On the 19th of October, a typical busy day in Central London, while that may be stressful for some, for Jason (aged 36) there were worse things to be concerned about.

Walking out of London Waterloo Station into the chaotic streets of the capital, the first thing you might expect to see may be the renowned London Eye, or one of the city's recognizable red buses or black cabs; however, when I emerged from the station on Monday morning, I saw neither and instead saw a man by himself, silently slumped into the corner of a building with a frown on his face and a black cat on his lap. 

The topic of homelessness has long been a cause for national concern, historically dating back to as early as the 19th century during the post-civil-war period, and it is only now in recent years that we are being made increasingly more aware of the disastrous effects it has had on the lives of many people and how it remains and continues to be a rising problem. Major cities around the world such as London are overflowing with unhoused and unlucky people. In 2019, Shelter shockingly reported that more than 280,000 people in England were without a stable living situation or homeless and that more than 60% of these people were in London alone, where around 1 in 52 are homeless.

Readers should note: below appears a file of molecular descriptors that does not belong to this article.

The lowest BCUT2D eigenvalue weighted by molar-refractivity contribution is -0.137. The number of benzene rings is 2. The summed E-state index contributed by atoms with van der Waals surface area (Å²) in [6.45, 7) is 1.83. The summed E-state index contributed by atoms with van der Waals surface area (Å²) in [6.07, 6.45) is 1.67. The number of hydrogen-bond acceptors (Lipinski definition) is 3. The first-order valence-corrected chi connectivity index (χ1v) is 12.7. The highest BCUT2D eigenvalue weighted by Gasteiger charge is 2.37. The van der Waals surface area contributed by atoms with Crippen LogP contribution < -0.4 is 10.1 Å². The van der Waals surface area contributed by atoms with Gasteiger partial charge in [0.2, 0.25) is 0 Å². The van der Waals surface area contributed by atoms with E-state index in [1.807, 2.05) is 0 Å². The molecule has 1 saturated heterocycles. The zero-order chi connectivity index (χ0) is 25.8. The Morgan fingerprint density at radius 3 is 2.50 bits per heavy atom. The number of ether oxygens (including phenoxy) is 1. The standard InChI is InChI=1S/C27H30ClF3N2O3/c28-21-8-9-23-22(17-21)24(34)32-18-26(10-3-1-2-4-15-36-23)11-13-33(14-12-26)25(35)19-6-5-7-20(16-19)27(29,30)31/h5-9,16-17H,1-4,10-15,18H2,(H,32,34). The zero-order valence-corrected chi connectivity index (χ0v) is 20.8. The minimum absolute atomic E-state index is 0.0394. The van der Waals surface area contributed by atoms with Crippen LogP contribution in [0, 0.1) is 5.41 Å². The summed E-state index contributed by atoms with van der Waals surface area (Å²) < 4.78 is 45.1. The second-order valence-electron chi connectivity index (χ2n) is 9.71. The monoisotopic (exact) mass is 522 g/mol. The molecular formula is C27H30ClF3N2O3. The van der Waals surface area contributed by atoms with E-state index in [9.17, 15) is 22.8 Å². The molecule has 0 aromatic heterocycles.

While there are citizens that remain concerned with the serious situation to hand and many hardworking charities whose work is a real benefit to the lives of numerous people, such as the Glassdoor charity whom I have had the privilege of working with over the past few winters at my local church; Evolve has stated that according to 13% of Londoners, they believe that there is enough being done already to tackle the issue of homelessness. In my opinion, I think that even though more is being done than ever before, there is always more that can be done to help; for instance, donating money or simply some of your time to a charity or similar organisation which could help save a life and prevent countless people from experiencing potentially violent and harmful situations that recent statistics show rough sleepers are 17 times more likely to experience. 

Sadly, there are many more people in a similar situation to Jason, with only a pet as their companion and where each day contains struggle. This is prevalent even more so due to the current effects of the pandemic with many losing jobs and becoming short of money. So next time you walk out of a station or wherever you may be and see someone like Jason - I urge you to use that as a sign to do some good for someone else and take action.